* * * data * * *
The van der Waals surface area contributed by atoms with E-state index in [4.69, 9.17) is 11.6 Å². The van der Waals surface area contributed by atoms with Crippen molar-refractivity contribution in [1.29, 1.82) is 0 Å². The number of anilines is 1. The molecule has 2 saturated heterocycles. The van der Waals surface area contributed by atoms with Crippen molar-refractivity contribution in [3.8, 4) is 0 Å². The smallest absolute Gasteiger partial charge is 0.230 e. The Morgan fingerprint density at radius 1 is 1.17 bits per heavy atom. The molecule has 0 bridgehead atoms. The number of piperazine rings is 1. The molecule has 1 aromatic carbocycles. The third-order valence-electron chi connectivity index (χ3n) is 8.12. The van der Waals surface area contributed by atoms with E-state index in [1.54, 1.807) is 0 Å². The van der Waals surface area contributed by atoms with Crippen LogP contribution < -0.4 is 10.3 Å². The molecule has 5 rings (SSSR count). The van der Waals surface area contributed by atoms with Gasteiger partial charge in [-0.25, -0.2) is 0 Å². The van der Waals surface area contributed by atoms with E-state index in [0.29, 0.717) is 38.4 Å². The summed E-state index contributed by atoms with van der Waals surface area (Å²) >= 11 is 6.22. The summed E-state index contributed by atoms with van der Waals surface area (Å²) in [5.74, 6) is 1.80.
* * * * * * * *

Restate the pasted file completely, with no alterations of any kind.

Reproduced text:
The van der Waals surface area contributed by atoms with E-state index in [4.69, 9.17) is 11.6 Å². The van der Waals surface area contributed by atoms with Crippen molar-refractivity contribution in [1.29, 1.82) is 0 Å². The number of anilines is 1. The molecule has 2 saturated heterocycles. The van der Waals surface area contributed by atoms with Crippen molar-refractivity contribution in [3.8, 4) is 0 Å². The smallest absolute Gasteiger partial charge is 0.230 e. The Morgan fingerprint density at radius 1 is 1.17 bits per heavy atom. The molecule has 0 bridgehead atoms. The number of piperazine rings is 1. The molecule has 1 aromatic carbocycles. The third-order valence-electron chi connectivity index (χ3n) is 8.12. The van der Waals surface area contributed by atoms with E-state index in [1.54, 1.807) is 0 Å². The van der Waals surface area contributed by atoms with Crippen LogP contribution < -0.4 is 10.3 Å². The molecule has 5 rings (SSSR count). The van der Waals surface area contributed by atoms with Gasteiger partial charge in [-0.25, -0.2) is 0 Å². The van der Waals surface area contributed by atoms with E-state index in [0.29, 0.717) is 38.4 Å². The summed E-state index contributed by atoms with van der Waals surface area (Å²) >= 11 is 6.22. The summed E-state index contributed by atoms with van der Waals surface area (Å²) in [5.74, 6) is 1.80.